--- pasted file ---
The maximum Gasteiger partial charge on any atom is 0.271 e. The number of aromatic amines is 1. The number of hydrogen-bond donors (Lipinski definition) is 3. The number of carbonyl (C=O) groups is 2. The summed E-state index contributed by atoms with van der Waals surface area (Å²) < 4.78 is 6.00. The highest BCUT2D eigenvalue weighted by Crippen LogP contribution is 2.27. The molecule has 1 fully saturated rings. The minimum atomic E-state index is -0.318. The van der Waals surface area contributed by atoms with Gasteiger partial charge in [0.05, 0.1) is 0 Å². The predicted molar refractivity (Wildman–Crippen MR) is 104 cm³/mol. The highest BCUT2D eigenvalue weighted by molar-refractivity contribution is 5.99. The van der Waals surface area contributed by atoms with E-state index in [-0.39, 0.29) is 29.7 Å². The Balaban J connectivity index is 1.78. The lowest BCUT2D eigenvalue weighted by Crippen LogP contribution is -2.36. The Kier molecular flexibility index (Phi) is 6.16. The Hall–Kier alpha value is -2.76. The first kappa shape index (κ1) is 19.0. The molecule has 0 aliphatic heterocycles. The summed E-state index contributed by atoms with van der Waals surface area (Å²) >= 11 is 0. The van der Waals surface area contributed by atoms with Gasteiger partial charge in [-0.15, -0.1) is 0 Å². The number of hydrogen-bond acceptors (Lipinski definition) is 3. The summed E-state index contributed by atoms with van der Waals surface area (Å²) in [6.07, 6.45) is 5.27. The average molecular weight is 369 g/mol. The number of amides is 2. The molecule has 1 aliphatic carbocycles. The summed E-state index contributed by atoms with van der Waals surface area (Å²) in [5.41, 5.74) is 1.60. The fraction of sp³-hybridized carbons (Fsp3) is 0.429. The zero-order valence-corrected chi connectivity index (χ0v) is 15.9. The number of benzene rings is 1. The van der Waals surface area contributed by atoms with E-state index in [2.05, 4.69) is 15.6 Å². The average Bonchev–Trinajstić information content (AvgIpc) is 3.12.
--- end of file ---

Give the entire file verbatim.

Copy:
The maximum Gasteiger partial charge on any atom is 0.271 e. The number of aromatic amines is 1. The number of hydrogen-bond donors (Lipinski definition) is 3. The number of carbonyl (C=O) groups is 2. The summed E-state index contributed by atoms with van der Waals surface area (Å²) < 4.78 is 6.00. The highest BCUT2D eigenvalue weighted by Crippen LogP contribution is 2.27. The molecule has 1 fully saturated rings. The minimum atomic E-state index is -0.318. The van der Waals surface area contributed by atoms with Gasteiger partial charge in [0.05, 0.1) is 0 Å². The predicted molar refractivity (Wildman–Crippen MR) is 104 cm³/mol. The highest BCUT2D eigenvalue weighted by molar-refractivity contribution is 5.99. The van der Waals surface area contributed by atoms with E-state index in [-0.39, 0.29) is 29.7 Å². The Balaban J connectivity index is 1.78. The lowest BCUT2D eigenvalue weighted by Crippen LogP contribution is -2.36. The Kier molecular flexibility index (Phi) is 6.16. The Hall–Kier alpha value is -2.76. The first kappa shape index (κ1) is 19.0. The molecule has 0 aliphatic heterocycles. The summed E-state index contributed by atoms with van der Waals surface area (Å²) >= 11 is 0. The van der Waals surface area contributed by atoms with Gasteiger partial charge in [-0.15, -0.1) is 0 Å². The number of hydrogen-bond acceptors (Lipinski definition) is 3. The summed E-state index contributed by atoms with van der Waals surface area (Å²) in [6.07, 6.45) is 5.27. The average molecular weight is 369 g/mol. The number of amides is 2. The molecule has 1 aliphatic carbocycles. The summed E-state index contributed by atoms with van der Waals surface area (Å²) in [5.41, 5.74) is 1.60. The fraction of sp³-hybridized carbons (Fsp3) is 0.429. The zero-order valence-corrected chi connectivity index (χ0v) is 15.9. The number of benzene rings is 1. The van der Waals surface area contributed by atoms with E-state index in [2.05, 4.69) is 15.6 Å². The average Bonchev–Trinajstić information content (AvgIpc) is 3.12.